To help, or not to help?

General cycling advice ( NOT technical ! )
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Re: To help, or not to help?

Postby slowster » 28 Jul 2020, 11:47am

simonineaston wrote:
The modern bugbear of INSURANCE. Just in case something goes wrong or is claimed to have.
It can't be beyond the scope of something like a simple log book, can it? The laminated frontispiece simply states "I, the undersigned, wheel away the bike & ride it at my own risk." then get the owner to sign and print name... [pending advice from a suitable lawyer, that is]

It would have no legal validity, and for very good reason. If someone were to 'fix' another person's bike and in so doing they made it dangerous to ride and the bike owner was seriously injured or killed as a result of that negligence or incompetence, it would obviously be wrong for the person responsible to be able to avoid civil liability on the grounds that the rider signed a waiver. In general such waivers can only have legal validity if they are for property damage/financial loss, i.e. not for injury or death.

If someone is not competent, they should not be working on other people's bikes. If they are negligent, they should take responsibility for their mistake.

As for the insurance aspect, if someone performs such work on another person's bike for payment then the general public liability cover part of their household contents insurance that they would otherwise be likely to be protected by, would probably not cover them, because the insurers would deem it undertaking a business. Obviously there is the potential for things not to be quite so black and white, and if someone fixed a friend's or neighbour's bike on a one-off or rare basis and received a pint or a bottle of wine as thanks, I would expect the insurers to have no issue with that. However, if they did so frequently then the insurers might view things differently.

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Re: To help, or not to help?

Postby peetee » 28 Jul 2020, 11:52am

Offering a service from home should be accompanied at the very least by accurate work and financial records to offset the potential to be seen as operating under the radar, so to speak. Without work records it can be very difficult to remember what was done to what bike and who owned it, and therefore near impossible to deny liability. And guilt, if you want to call it that, can have personal repercussions even without the threat of legal proceedings. God forbid you should become the victim of a vengeful customer but doing everything you can to look professional rather than a back-street bodger could make all the difference if the authorities are involved in a dispute.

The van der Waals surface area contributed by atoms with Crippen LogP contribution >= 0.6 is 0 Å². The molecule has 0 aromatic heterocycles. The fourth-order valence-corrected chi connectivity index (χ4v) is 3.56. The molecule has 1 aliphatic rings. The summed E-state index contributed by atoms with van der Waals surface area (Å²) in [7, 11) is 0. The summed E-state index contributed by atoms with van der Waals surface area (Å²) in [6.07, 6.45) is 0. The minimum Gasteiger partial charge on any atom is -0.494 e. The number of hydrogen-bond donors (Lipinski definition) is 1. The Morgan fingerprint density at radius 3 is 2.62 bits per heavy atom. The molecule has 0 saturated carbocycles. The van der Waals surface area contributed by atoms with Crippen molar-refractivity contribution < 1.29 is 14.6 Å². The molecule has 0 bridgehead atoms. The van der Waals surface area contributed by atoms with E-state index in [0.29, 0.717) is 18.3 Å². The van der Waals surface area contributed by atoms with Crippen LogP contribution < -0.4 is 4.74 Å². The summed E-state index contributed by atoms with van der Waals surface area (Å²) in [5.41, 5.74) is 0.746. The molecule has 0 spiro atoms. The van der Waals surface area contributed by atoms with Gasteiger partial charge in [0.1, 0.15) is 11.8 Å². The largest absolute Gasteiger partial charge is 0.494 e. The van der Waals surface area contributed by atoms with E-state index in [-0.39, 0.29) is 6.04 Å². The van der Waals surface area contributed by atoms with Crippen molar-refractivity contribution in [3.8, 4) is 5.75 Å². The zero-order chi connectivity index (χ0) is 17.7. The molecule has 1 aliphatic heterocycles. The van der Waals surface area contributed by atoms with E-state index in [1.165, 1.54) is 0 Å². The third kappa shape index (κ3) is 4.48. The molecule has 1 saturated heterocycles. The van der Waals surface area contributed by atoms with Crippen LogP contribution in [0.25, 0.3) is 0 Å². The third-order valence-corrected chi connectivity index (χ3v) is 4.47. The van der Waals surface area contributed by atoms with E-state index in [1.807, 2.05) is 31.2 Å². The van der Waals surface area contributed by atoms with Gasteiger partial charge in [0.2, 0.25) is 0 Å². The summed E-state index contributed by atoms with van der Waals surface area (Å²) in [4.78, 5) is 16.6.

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Back on two wheels in deepest Pastyland and loving every minute. Mission: to enjoy big, bad hills again.

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Re: To help, or not to help?

Postby simonineaston » 28 Jul 2020, 12:28pm

Guess I'd better restrict my actions to offering advice, then...
ttfn, Simon in Easton
(currently enjoying a Moulton TSR & a nano Brompton...)

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Re: To help, or not to help?

Postby DaveBeck » 28 Jul 2020, 2:42pm

I agree with peetee about keeping records. I keep records for the fleet of bikes I maintain at the Outdoor Ed. centre. Each one is numbered and, punctures apart, I keep a record of everything I've done on them.

Same with my own bikes, not that I'd ever sell them, but if I were to I could give a Full Service History to go with each one.